Green Residential Home Study
Publication Year: 2013

Green Residential Home Study: A Shore Community in New Jersey


Andrews, C.J., Senick, J., Haus, M.L., Stanek, D., Krogmann, U., Rodenburg, L., Shin, J.Y., Mosteiro-Romero, M. and Xiong, Y. “Green Residential Home Study: A Shore Community in New Jersey”. Prepared by the Rutgers Center for Green Building & Associates for USGBC – NJ Chapter. 2011.

This case study was prepared by the Rutgers Center for Green Building (RCGB) and commissioned by the New Jersey Chapter of the U.S. Green Building Council (USGBC-NJ). It is a product of the Green Building Benefits Consortium (GBBC): a partnership between the Rutgers Center for Green Building and the New Jersey Chapter of the U.S. Green Building Council. The consortium is made up of a broad range of stakeholders in the building industry, including building owners, developers, facility managers, contractors, manufacturers, architects, engineers, green building experts, consultants, investment funds, government agencies and professional associations.1 The partnership creates the opportunity for industry stakeholders to guide research on topics of green post occupancy evaluation (POE), such as increased energy savings and enhanced occupant satisfaction and performance, which have the potential to maximize benefits to companies and industries.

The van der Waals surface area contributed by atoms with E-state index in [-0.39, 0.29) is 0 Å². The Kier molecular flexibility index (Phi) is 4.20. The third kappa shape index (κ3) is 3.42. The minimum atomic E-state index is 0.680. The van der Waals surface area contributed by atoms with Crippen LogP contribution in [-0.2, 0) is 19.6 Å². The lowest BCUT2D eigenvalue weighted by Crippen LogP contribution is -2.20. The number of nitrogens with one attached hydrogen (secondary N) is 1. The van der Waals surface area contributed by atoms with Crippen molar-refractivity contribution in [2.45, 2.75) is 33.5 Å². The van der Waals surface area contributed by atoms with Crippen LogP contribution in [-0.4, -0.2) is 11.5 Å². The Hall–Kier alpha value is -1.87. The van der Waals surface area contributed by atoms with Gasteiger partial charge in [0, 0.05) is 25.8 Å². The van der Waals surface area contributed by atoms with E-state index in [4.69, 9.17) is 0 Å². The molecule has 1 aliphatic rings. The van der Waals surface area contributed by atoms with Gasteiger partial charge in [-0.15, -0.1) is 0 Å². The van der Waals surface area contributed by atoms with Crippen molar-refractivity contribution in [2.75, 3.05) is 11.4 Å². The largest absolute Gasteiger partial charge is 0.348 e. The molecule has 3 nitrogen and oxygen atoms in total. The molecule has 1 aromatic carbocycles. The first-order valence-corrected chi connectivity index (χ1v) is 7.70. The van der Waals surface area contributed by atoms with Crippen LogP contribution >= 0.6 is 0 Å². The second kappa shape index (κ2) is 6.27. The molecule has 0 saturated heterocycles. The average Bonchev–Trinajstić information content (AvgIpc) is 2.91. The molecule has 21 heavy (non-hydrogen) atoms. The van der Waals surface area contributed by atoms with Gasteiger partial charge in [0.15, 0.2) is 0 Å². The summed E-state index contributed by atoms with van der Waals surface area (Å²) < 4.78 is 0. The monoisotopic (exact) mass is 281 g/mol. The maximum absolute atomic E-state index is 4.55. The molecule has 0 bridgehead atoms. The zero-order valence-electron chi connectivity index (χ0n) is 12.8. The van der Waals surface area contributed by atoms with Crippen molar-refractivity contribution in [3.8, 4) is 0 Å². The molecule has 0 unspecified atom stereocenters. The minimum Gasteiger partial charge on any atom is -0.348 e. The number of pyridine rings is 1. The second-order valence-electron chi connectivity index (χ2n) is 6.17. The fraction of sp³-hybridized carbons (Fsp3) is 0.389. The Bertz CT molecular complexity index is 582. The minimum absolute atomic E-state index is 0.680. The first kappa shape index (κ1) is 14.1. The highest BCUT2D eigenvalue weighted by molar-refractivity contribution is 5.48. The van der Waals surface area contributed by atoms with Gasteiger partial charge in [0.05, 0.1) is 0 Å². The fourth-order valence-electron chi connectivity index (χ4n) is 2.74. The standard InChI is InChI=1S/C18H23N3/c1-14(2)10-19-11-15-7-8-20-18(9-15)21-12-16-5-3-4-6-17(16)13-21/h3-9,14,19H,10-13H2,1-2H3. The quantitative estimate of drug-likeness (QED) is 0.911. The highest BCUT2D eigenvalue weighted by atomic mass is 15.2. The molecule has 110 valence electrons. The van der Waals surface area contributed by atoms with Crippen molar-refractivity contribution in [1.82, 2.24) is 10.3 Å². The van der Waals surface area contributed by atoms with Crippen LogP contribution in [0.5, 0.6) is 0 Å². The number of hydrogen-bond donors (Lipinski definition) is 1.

This case study focuses on a high-performance single family home built to the Silver standard set by the U.S. Green Building Council’s Leadership in Energy and Environmental Design for Homes (LEED- H)by Fluid Construction in a shore community in New Jersey. Two other high-performance homes, a “Code Plus”2 home, and an ENERGY STAR-rated home—both also built by Fluid Construction in the same community—are analyzed for comparative purposes throughout the study. This two-year study brings together analyses on physical performance measures in such areas as energy and water consumption, indoor air quality, and construction and operation costs, and survey work in the areas of occupant comfort and satisfaction. This work includes the following:

  • Analysis of utility data (electricity, natural gas, and water bills) collected from homeowners.
  • Analysis of indoor air quality samples (volatile organic compounds) collected pre- and post-occupancy.
  • Interviews with homeowners to gather information on household water use, energy use, and indoor environment quality, and the factors affecting these.
  • Assessment of economic impacts through a Life Cycle Costing (LCC) analysis.

The combination of the above research provides the basis for this report that highlights the home built to the LEED-H Silver standard’s performance, homeowner satisfaction and cost, while comparing the findings of that research to two other homes built to varying levels of energy-efficiency and green building standards.